The Gulf of Maine lay easily beneath the mail boat's keel, passing gentle swells below the vessel like a mother's soothing stroke upon a baby's back. This was misery to me. The slow rise up, the slow sink down, the laborious roll to one side at the crest of every swell, the inevitable correction back the other way as the boat slipped toward the trough beyond --- all of it had worked upon my stomach without mercy.
I groaned. "How much longer?"
"Ain't far now, hon," replied the big woman at the wheel.
We had been at this all morning, doing only eight knots because of the impossibly dense fog that contained us --- me and the woman and one other passenger, a man in a vaguely martial khaki vest that seemed to contradict his baby face and the look of perpetual astonishment behind his thick eyeglass lenses. The man chattered on and on, a bottomless source of useless knowledge, unaffected by the little vessel's endless rolling. He spoke to the woman about ancient boatbuilding techniques, the rules of cribbage, internal combustion engines, and of course the weather. He said the fog was thicker and more widespread than usual because of a strange temperature pattern in the area, with daily highs a full ten degrees above normal while the seawater remained as cold as ever. He said the damp warm air moving slowly over the frigid sea caused the mist to rise. He said this was called "advection fog," although I considered it affliction fog since he simply would not stop talking.
The woman at the wheel sat on a cushioned swivel seat, swaying easily with the mail boat's ceaseless roll. There must have been some kind of autopilot in operation because the red and callused hands at rest upon her broad lap never moved. A foghorn sounded every minute or two. The lonely moan seemed to emphasize our isolation. Sometimes I looked up to see the woman's eyes flicking between the formless wall of white before us and the black screen of the radar, where a green line slowly made its rounds, picking out a distant blip here and there but mostly undisturbed. I felt the vibration of the engine rising through the soles of my shoes. Slouching helplessly on a hard bench in the deckhouse, back pressed against the wall, I closed my eyes. My head nodded with the awful motion. I breathed through my mouth to avoid the sickening smell of diesel and the faint odor of the contents of my stomach.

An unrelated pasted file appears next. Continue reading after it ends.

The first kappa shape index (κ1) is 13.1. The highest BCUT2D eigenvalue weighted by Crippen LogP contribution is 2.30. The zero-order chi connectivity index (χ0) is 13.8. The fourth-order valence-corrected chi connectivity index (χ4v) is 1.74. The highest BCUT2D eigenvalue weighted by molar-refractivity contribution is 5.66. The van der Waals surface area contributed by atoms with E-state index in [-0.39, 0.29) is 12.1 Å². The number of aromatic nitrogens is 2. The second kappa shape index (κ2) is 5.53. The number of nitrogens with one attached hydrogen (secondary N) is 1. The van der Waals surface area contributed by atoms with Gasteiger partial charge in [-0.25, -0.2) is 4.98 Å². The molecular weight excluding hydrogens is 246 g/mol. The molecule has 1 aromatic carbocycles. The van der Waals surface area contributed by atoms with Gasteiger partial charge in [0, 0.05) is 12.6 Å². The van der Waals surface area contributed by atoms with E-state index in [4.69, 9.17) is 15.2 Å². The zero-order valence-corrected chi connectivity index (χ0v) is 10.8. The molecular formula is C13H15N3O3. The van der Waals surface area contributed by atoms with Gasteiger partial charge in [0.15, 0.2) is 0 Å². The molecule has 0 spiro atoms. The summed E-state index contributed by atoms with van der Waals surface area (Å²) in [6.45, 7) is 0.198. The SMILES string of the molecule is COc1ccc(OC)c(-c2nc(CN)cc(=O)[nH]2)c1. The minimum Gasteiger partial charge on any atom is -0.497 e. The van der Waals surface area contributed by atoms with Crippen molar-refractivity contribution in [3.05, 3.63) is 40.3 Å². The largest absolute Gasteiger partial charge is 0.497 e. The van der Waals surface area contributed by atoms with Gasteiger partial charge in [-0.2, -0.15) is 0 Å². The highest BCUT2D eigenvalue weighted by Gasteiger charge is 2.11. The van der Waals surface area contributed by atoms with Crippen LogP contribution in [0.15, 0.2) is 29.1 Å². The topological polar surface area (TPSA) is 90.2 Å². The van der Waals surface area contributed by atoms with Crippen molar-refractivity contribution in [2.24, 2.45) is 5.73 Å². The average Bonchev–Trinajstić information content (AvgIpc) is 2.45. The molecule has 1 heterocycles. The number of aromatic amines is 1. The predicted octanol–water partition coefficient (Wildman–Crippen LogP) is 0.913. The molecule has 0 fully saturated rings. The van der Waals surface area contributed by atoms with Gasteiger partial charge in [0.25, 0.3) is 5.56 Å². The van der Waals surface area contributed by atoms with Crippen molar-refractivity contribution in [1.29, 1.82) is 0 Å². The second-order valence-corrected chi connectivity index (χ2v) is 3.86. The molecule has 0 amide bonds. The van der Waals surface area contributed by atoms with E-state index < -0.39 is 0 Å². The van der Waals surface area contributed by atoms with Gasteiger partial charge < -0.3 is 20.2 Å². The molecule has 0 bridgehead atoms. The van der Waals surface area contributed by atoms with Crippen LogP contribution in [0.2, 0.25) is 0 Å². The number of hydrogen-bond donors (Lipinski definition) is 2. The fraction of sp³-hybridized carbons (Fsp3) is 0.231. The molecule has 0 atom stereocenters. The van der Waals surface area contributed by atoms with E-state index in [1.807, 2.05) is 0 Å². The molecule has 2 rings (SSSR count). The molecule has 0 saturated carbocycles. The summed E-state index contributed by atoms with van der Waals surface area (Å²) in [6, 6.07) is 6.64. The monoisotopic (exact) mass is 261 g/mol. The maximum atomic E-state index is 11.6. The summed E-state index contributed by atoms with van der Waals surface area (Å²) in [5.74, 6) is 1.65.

I had already thrown up twice. The first time came too suddenly. I made a mess of my wool sweater and blue jeans. Desperately embarrassed in spite of my wretched condition, I did my best to clean my clothing with freshwater in the tiny restroom below deck and then returned above to suffer. The second time had come with enough warning to allow me to stumble to the stern's safety rail, where I clung for fifteen minutes as the Gulf of Maine streamed by. I then reentered the cabin to collapse onto the bench beside the owlish passenger, and suffer.
At least the man and woman had the good sense not to try to draw me into their conversation. Occasionally I focused on a strangely disconnected splash as the bow caught a bit of ocean unawares, but mostly I remained deep inside myself, seeking out a place where nausea did not exist, willing it to grow and push away the queasiness. By way of a distraction, I thought back to how this awful journey started, back in Dallas, with a ringing telephone.
Sitting in my little office cubicle, at first I had been fascinated by the man's strange Yankee accent; then slowly I began to realize what his exotic speech might mean, and I made myself take notes, going through the motions as if it were just another business call, asking about expenses, trying to work out the exact figure it would take to ship the body home.
Excerpted from WINTER HAVEN © Copyright 2011 by Athol Dickson. Reprinted with permission by Bethany House. All rights reserved.